The Supreme Court is courting disaster

The Supreme Court is courting disaster

Gun Rights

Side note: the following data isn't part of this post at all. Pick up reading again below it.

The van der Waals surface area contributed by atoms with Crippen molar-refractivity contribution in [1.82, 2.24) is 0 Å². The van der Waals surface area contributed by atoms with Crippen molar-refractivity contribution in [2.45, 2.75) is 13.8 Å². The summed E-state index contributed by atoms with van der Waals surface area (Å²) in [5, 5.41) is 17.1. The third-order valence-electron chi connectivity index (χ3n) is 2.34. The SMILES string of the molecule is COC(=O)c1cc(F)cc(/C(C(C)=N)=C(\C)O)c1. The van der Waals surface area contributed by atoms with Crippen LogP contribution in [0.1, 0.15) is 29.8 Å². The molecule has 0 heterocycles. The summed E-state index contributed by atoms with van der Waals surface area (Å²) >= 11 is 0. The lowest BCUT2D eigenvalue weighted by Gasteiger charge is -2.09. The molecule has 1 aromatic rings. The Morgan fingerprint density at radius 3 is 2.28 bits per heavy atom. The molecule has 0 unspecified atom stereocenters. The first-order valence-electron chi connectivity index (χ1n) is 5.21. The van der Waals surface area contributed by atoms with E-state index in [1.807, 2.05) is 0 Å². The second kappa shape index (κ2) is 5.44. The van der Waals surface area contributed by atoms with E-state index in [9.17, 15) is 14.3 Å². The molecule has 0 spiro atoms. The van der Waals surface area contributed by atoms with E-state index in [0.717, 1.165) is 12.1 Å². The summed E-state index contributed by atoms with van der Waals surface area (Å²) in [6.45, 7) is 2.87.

Justice Stephen Breyer’s dissent in the recent case, Franchise Tax Board of California v. Hyatt , is being widely interpreted as a warning that Roe v. Wade is likely to be overturned. "The majority has surrendered to the temptation to overrule Hall even though it is a well-reasoned decision that has caused no serious practical problems in the four decades since we decided it," Breyer said. "Today’s decision can only cause one to wonder which cases the Court will overrule next." Breyer pointed to the implications for Roe by citing specifically the language from Planned Parenthood v. Casey , the decision that upheld Roe on the basis that it was settled law, in the closing peroration of his dissent. But the purpose of Breyer’s allusion is not merely to predict the Court’s likely actions, but to warn of the damage they will do to the Court’s own standing. If the Court proceeds to wantonly overturn settled precedent, it will encourage continuous re-litigation of apparently settled questions, and ultimately lead the people to conclude that Justice John Marshall was wrong when he famously proclaimed in 1803 that "It is emphatically the province and duty of the Judicial Department to say what the law is." Is that a problem? Actually, it is — but fear of the prospect of overturning Roe is precisely the wrong vantage point from which to understand why. The popular story of the Court’s primary function, as a guarantor of fundamental rights, is incorrect. What guarantees fundamental […]

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